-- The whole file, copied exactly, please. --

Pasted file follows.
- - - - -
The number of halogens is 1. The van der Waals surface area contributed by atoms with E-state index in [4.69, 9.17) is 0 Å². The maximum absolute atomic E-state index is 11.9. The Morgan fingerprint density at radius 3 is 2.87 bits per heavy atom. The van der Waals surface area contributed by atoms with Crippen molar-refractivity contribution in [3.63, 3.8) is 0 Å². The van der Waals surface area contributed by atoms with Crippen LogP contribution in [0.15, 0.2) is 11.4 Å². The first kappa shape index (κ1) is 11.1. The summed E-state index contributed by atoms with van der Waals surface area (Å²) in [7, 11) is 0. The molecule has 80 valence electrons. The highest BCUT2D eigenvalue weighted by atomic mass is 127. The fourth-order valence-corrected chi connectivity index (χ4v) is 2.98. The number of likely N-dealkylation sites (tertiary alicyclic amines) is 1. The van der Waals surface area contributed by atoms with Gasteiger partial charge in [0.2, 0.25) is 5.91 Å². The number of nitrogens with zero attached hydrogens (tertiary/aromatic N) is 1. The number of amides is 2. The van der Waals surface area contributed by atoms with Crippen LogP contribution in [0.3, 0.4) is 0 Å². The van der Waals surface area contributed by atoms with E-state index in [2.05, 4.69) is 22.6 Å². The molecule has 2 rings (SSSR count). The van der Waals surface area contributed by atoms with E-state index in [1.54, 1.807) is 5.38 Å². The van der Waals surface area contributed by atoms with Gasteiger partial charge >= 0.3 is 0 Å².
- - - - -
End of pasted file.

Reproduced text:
The number of halogens is 1. The van der Waals surface area contributed by atoms with E-state index in [4.69, 9.17) is 0 Å². The maximum absolute atomic E-state index is 11.9. The Morgan fingerprint density at radius 3 is 2.87 bits per heavy atom. The van der Waals surface area contributed by atoms with Crippen molar-refractivity contribution in [3.63, 3.8) is 0 Å². The van der Waals surface area contributed by atoms with Crippen LogP contribution in [0.15, 0.2) is 11.4 Å². The first kappa shape index (κ1) is 11.1. The summed E-state index contributed by atoms with van der Waals surface area (Å²) in [7, 11) is 0. The molecule has 80 valence electrons. The highest BCUT2D eigenvalue weighted by atomic mass is 127. The fourth-order valence-corrected chi connectivity index (χ4v) is 2.98. The number of likely N-dealkylation sites (tertiary alicyclic amines) is 1. The van der Waals surface area contributed by atoms with Gasteiger partial charge in [0.2, 0.25) is 5.91 Å². The number of nitrogens with zero attached hydrogens (tertiary/aromatic N) is 1. The number of amides is 2. The van der Waals surface area contributed by atoms with Crippen LogP contribution in [0.3, 0.4) is 0 Å². The van der Waals surface area contributed by atoms with E-state index in [2.05, 4.69) is 22.6 Å². The molecule has 2 rings (SSSR count). The van der Waals surface area contributed by atoms with E-state index in [1.54, 1.807) is 5.38 Å². The van der Waals surface area contributed by atoms with Gasteiger partial charge >= 0.3 is 0 Å².